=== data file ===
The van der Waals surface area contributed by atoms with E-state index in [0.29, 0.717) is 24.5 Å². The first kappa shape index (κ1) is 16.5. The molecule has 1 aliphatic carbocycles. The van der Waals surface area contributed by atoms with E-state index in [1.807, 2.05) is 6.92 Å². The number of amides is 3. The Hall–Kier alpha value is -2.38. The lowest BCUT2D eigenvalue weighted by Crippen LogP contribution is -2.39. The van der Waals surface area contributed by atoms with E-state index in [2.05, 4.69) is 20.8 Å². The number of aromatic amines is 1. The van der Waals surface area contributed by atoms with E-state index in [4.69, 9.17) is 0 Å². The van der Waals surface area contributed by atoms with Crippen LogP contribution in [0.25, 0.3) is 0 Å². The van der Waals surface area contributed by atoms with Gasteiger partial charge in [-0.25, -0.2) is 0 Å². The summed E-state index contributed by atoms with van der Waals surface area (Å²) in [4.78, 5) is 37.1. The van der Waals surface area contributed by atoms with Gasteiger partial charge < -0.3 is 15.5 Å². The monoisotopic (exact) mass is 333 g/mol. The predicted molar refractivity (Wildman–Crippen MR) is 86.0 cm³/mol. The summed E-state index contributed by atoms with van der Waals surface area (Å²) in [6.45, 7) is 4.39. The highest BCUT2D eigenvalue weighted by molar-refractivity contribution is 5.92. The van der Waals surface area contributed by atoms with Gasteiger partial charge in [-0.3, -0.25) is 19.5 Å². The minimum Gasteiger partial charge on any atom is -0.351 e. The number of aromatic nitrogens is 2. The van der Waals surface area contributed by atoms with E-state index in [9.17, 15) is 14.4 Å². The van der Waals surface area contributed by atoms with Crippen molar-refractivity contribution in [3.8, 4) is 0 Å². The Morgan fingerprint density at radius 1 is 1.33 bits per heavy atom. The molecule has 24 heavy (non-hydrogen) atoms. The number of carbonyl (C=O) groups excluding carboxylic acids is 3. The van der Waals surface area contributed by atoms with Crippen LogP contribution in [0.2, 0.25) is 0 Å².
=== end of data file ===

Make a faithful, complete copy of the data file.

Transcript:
The van der Waals surface area contributed by atoms with E-state index in [0.29, 0.717) is 24.5 Å². The first kappa shape index (κ1) is 16.5. The molecule has 1 aliphatic carbocycles. The van der Waals surface area contributed by atoms with E-state index in [1.807, 2.05) is 6.92 Å². The number of amides is 3. The Hall–Kier alpha value is -2.38. The lowest BCUT2D eigenvalue weighted by Crippen LogP contribution is -2.39. The van der Waals surface area contributed by atoms with E-state index in [2.05, 4.69) is 20.8 Å². The number of aromatic amines is 1. The van der Waals surface area contributed by atoms with E-state index in [4.69, 9.17) is 0 Å². The van der Waals surface area contributed by atoms with Crippen LogP contribution in [0.25, 0.3) is 0 Å². The van der Waals surface area contributed by atoms with Gasteiger partial charge in [-0.25, -0.2) is 0 Å². The summed E-state index contributed by atoms with van der Waals surface area (Å²) in [4.78, 5) is 37.1. The van der Waals surface area contributed by atoms with Gasteiger partial charge < -0.3 is 15.5 Å². The monoisotopic (exact) mass is 333 g/mol. The predicted molar refractivity (Wildman–Crippen MR) is 86.0 cm³/mol. The summed E-state index contributed by atoms with van der Waals surface area (Å²) in [6.45, 7) is 4.39. The highest BCUT2D eigenvalue weighted by molar-refractivity contribution is 5.92. The van der Waals surface area contributed by atoms with Gasteiger partial charge in [-0.3, -0.25) is 19.5 Å². The minimum Gasteiger partial charge on any atom is -0.351 e. The number of aromatic nitrogens is 2. The van der Waals surface area contributed by atoms with E-state index in [9.17, 15) is 14.4 Å². The van der Waals surface area contributed by atoms with Crippen molar-refractivity contribution in [3.8, 4) is 0 Å². The Morgan fingerprint density at radius 1 is 1.33 bits per heavy atom. The molecule has 24 heavy (non-hydrogen) atoms. The number of carbonyl (C=O) groups excluding carboxylic acids is 3. The van der Waals surface area contributed by atoms with Crippen LogP contribution in [0.2, 0.25) is 0 Å².